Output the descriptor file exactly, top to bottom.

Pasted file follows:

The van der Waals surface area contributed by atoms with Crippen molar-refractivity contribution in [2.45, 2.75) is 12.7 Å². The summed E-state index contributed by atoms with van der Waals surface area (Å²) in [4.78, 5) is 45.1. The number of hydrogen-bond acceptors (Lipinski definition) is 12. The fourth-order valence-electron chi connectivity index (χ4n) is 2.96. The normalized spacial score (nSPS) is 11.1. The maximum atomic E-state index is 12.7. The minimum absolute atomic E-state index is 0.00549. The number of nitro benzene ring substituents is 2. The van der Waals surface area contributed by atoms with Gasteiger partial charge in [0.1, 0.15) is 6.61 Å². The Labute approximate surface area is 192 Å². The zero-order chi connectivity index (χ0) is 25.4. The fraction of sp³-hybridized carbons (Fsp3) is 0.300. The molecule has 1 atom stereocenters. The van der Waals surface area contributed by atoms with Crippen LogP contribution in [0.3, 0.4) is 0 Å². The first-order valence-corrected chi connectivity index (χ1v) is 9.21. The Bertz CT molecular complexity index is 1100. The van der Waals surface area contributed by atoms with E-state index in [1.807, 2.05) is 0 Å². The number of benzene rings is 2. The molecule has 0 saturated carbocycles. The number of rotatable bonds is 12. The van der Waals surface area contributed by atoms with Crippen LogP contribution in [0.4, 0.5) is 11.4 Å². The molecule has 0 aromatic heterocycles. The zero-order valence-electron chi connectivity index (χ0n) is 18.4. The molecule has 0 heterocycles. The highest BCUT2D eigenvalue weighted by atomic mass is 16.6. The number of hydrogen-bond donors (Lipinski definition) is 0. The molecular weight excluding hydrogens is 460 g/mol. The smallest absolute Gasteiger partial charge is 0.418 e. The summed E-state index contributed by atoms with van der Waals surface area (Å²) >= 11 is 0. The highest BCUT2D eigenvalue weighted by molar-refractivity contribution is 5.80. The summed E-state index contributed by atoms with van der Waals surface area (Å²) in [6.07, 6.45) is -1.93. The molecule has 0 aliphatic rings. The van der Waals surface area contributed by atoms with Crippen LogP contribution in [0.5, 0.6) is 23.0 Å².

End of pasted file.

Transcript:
The van der Waals surface area contributed by atoms with Crippen molar-refractivity contribution in [2.45, 2.75) is 12.7 Å². The summed E-state index contributed by atoms with van der Waals surface area (Å²) in [4.78, 5) is 45.1. The number of hydrogen-bond acceptors (Lipinski definition) is 12. The fourth-order valence-electron chi connectivity index (χ4n) is 2.96. The normalized spacial score (nSPS) is 11.1. The maximum atomic E-state index is 12.7. The minimum absolute atomic E-state index is 0.00549. The number of nitro benzene ring substituents is 2. The van der Waals surface area contributed by atoms with Gasteiger partial charge in [0.1, 0.15) is 6.61 Å². The Labute approximate surface area is 192 Å². The zero-order chi connectivity index (χ0) is 25.4. The fraction of sp³-hybridized carbons (Fsp3) is 0.300. The molecule has 1 atom stereocenters. The van der Waals surface area contributed by atoms with Crippen LogP contribution in [0.3, 0.4) is 0 Å². The first-order valence-corrected chi connectivity index (χ1v) is 9.21. The Bertz CT molecular complexity index is 1100. The van der Waals surface area contributed by atoms with E-state index in [1.807, 2.05) is 0 Å². The number of benzene rings is 2. The molecule has 0 saturated carbocycles. The number of rotatable bonds is 12. The van der Waals surface area contributed by atoms with Crippen LogP contribution in [0.4, 0.5) is 11.4 Å². The molecule has 0 aromatic heterocycles. The zero-order valence-electron chi connectivity index (χ0n) is 18.4. The molecule has 0 heterocycles. The highest BCUT2D eigenvalue weighted by atomic mass is 16.6. The number of hydrogen-bond donors (Lipinski definition) is 0. The molecular weight excluding hydrogens is 460 g/mol. The smallest absolute Gasteiger partial charge is 0.418 e. The summed E-state index contributed by atoms with van der Waals surface area (Å²) >= 11 is 0. The highest BCUT2D eigenvalue weighted by molar-refractivity contribution is 5.80. The summed E-state index contributed by atoms with van der Waals surface area (Å²) in [6.07, 6.45) is -1.93. The molecule has 0 aliphatic rings. The van der Waals surface area contributed by atoms with Crippen LogP contribution in [0.5, 0.6) is 23.0 Å².